Since ancient times, the Wa people have revered the wooden drum as a sacred object of worship, an ultimate divine instrument connecting to heaven, a protective deity upon which the village depends for survival. They believe that beating the wooden drum can communicate with the spirits, drive away evil, pray for peace in the village, and gather and motivate tribe members to resist foreign invasions. In the event of emergencies such as war, the wooden drum is used to sound the alarm and gather people; hunters beating the drum show respect when they capture beasts like tigers and leopards; during festivals or religious ceremonies, the wooden drum is an invigorating instrument.

When people strike the body of the drum with large wooden sticks, it can produce four different sounds (usually played by one person, but also by several in unison), resonant and powerful, with interlocking rhythms, forming a specific “drum language.” After the 1970s, the wooden drum was modified and became the most representative instrument of the Wa people, stepping onto the stage of the new era of arts.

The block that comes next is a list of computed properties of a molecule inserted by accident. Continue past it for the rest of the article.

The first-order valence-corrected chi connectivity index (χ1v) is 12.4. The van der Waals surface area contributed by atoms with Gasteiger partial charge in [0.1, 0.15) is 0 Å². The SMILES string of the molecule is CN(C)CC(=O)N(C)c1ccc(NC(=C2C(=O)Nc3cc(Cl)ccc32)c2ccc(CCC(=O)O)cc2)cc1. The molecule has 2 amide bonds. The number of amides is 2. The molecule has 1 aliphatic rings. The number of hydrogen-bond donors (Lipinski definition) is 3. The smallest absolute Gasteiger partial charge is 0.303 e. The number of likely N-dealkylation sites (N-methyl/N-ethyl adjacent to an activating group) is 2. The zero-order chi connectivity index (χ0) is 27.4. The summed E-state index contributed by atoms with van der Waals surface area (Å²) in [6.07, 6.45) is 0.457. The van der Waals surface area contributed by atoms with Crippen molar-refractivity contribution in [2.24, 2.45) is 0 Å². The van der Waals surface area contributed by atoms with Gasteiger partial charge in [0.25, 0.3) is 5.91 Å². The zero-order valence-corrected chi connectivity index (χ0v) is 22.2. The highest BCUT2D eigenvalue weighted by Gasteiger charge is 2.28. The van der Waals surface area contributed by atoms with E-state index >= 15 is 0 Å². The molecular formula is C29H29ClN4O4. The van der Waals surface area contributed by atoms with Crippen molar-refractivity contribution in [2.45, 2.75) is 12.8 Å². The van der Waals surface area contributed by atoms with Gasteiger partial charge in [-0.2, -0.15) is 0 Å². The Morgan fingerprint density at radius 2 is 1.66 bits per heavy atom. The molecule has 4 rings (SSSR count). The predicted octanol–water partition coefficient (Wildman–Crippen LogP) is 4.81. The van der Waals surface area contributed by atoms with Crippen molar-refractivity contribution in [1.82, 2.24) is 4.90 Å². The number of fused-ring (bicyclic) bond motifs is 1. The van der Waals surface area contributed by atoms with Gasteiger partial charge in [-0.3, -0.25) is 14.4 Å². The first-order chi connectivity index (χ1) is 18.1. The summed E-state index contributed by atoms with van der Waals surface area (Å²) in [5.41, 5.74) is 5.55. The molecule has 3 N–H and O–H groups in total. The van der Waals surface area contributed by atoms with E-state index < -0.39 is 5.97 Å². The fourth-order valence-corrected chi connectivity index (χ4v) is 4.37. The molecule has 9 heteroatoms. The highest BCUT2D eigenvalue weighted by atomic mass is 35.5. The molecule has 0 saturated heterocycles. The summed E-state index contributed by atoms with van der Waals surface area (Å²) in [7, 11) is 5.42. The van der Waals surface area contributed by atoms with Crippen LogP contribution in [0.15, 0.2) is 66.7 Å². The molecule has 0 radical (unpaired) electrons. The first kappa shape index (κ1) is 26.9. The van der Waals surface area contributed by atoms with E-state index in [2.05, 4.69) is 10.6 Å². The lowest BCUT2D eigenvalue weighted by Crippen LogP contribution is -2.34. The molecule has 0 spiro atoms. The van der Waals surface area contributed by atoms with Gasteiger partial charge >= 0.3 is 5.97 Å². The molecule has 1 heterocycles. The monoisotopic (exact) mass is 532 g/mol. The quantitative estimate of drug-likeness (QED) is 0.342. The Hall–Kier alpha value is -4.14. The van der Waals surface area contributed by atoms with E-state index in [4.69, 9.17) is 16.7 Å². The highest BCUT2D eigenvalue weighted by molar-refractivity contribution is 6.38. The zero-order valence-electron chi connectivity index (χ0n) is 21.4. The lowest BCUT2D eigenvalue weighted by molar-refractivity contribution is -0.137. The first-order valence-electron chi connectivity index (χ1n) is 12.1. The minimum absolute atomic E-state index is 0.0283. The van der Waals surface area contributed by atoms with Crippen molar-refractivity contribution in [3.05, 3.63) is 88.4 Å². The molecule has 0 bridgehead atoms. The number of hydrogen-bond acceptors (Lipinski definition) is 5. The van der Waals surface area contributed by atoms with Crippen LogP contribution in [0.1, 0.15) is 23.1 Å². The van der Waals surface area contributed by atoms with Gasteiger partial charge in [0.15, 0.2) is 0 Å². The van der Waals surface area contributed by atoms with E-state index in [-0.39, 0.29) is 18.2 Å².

◆ Making of the New Wooden Drum

On the morning of the day of making the Lamu drum, an ox is slaughtered. This is the first ceremony of the Wa people during major festivals. The ox is tied to the “Ox Horn Fork” (a wooden fork planted in the center of the village square resembling ox horns), and the Mo Ba (shaman) dances and chants the sacrificial spells in front of it. After the chanting, a man holding a shuttle dart powerfully pierces the right shoulder of the ox, which is considered auspicious if the ox falls on its left side and blood sprays upward. Otherwise, the process is repeated until an auspicious sign appears. In the afternoon, tools and weapons such as knives, axes, guns, crossbows, and shuttle darts are prepared and tested. Around seven o’clock in the evening, the Mo Ba and others fire guns to summon the young and strong men to go up the mountain to make the wooden drum. Three or four people carrying knives, axes, and torches lead the way, and when everyone has gathered, they fire guns and shoot crossbows at the treetop of the selected tree to drive away tree spirits; then the Mo Ba chants spells, cuts a few chops into the large tree, followed by everyone taking turns to chop down the tree.